+ Rental collections improved from 94% to 97% in 4Q20. MUST booked a US$3.6mn impairment for receivables in 4Q20, mainly from one retail and several F&B leases. Half of its credit provision was attributed to this retail tenant. In February 2021, MUST managed to get the tenant to agree to repay the arrears in full. Writing back the arrears, collection rate would have been 99%.
+ Executed 279k sq ft of leases in FY20, accounting for 5.9% of NLA. Leases signed were mainly from traditional office-using sectors such as legal, real estate, information, finance and insurance. New leases, renewals and expansion accounted for 35.6%, 58.7% and 5.7% of the leases signed. One legal company at Figueroa increased space by 25.5% with positive reversions. Legal (21%), finance and insurance (18%), retail trade (14%), real estate (7%) and information (7%) contributed the most to MUST’s GRI. Unemployment rates in these sectors ranged from 2.8% to 5.9%, below the national average of 6.7%.
– NPI fell due to lower occupancy and carpark income. Portfolio occupancy declined YoY from 95.8 to 93.4% due to a handful of non-renewals. Occupancy at Michelson, Peachtree and Centrepointe was the most affected (Figure 1). Carpark income contributed 7% to FY19 revenue. This income took a 25% hit from remote working which reduced physical occupancy in offices to about 15% during the year. Remote working also lowered parking usage by the patrons of surrounding entertainment venues.
– Portfolio reversions flat at 0.1%, (1H20: +7.9%). The figure was dragged down by a double-digit negative reversion at Centrepointe where the lease was marked-to-market upon renewal. The tenant has been in the building for years on a lease with 2% annual rental escalations. As such, passing rents have overrun market rents, resulting in a negative marked-to-market reversion. Stripping out this lease, FY20 reversions would have been +4.7%.
Eyeing tenants in New Economy sectors and business parks. After enlarging its AUM from US$834mn during IPO to US$1.99bn, MUST is ready for its next phase of growth. Its next acquisition will likely be a sizeable one of above US$100mn. Management wants to increase exposure to tenants in future-centric sectors by 20%. Such sectors include healthcare, life sciences, technology and new/knowledge industries. As tenants from these industries lean towards high-quality business parks, and the management is open to adding low-lying business parks of 2-3 storeys in suburban areas to the MUST portfolio.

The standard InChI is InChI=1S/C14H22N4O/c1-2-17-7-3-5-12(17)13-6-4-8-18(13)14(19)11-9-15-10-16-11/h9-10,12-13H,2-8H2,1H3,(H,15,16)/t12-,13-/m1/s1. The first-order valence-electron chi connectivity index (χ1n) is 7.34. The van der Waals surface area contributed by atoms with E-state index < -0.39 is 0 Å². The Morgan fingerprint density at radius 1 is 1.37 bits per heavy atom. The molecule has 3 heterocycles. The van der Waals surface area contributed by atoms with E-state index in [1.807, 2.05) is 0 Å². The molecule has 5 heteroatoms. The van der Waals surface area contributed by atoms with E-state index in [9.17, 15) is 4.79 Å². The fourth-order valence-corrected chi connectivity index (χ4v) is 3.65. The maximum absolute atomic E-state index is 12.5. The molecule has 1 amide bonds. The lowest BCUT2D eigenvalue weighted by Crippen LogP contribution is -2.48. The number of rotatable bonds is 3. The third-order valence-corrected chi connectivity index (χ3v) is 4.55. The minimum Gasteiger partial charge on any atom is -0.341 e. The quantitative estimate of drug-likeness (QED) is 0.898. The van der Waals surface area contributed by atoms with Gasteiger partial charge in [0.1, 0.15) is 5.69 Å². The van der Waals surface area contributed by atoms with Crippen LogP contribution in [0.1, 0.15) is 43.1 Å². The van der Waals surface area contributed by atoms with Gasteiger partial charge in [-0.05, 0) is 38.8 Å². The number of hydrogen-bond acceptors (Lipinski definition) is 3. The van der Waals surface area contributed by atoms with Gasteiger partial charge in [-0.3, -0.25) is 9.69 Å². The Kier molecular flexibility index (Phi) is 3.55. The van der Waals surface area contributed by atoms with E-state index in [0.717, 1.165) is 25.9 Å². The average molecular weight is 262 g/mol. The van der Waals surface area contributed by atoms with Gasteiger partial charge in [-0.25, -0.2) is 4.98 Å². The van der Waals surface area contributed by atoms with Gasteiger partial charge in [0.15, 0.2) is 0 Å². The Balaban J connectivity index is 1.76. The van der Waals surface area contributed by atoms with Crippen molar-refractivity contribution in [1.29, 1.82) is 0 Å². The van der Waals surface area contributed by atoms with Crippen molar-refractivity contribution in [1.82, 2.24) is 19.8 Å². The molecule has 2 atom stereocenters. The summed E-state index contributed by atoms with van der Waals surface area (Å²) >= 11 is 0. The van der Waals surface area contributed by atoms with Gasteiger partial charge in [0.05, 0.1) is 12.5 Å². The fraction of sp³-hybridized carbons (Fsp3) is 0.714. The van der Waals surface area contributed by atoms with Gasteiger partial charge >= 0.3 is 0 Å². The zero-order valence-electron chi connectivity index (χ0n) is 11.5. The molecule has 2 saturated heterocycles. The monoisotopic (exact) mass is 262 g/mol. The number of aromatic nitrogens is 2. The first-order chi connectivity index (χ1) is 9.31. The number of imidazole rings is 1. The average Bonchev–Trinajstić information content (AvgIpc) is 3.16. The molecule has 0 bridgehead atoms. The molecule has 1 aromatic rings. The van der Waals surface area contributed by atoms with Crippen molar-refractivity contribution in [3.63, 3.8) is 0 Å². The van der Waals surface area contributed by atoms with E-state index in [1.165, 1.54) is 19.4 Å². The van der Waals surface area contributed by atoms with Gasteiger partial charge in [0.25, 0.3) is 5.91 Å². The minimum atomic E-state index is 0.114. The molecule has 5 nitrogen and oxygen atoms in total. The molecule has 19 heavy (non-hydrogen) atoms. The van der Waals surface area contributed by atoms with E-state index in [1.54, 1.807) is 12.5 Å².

Softer leasing expected, near term. According to JLL, subletting in the cities that MUST operates in is significantly lower, at 6.4-21.2%, versus gateway cities of San Francisco, Seattle and New York where subletting ranges 28-32%. Subleasing within MUST’s portfolio is below average level in the cities they are in. MUST’s tenants are seeking to sublease 4.8% of NLA, with 3.3% already on the sublease market. Gateway cities are experiencing higher subletting as they have larger exposure to remote-work-friendly industries. In recent years, there has also been a marked demographic shift in the US towards more affordable cities. In 4Q20, an additional 18.4mn sq ft of sublease space hit the US market, lifting total space to more than 141.5mn sq ft. This surpassed dot.com levels. Over the course of the pandemic, the sublease market has expanded by another 47.65mn sq ft or 50.7% YoY. While average vacancy rate was 17.1% at year-end, MUST’s portfolio vacancy was 6.6%. Its trophy and Class-A assets continue to attract flight-to-quality tenants taking advantage of lower rents and more generous incentives to relocate to best-in-class buildings.
Tenants also continue to opt for or renew on shorter leases. Incentive and free-rent expectations have similarly increased. Nonetheless, lease expiries in FY21 are low at 5.8% of GRI. Limited new supply, positive rental-growth forecasts averaging 1.2% in MUST’s cities and mostly below-market or at-market in-place rents in its portfolio should allow for flat to mildly positive reversions.
US$3mn interest savings expected from refinancing. About US$223.7mn or 26% of borrowings at a 3.2% interest will be up for renewal in FY21. Refinancing earlier in the year was done at 1.85%. We are expecting US$3mn p.a. in interest savings upon refinancing in FY21, and weighted average interest rate to decline to c.2.9%.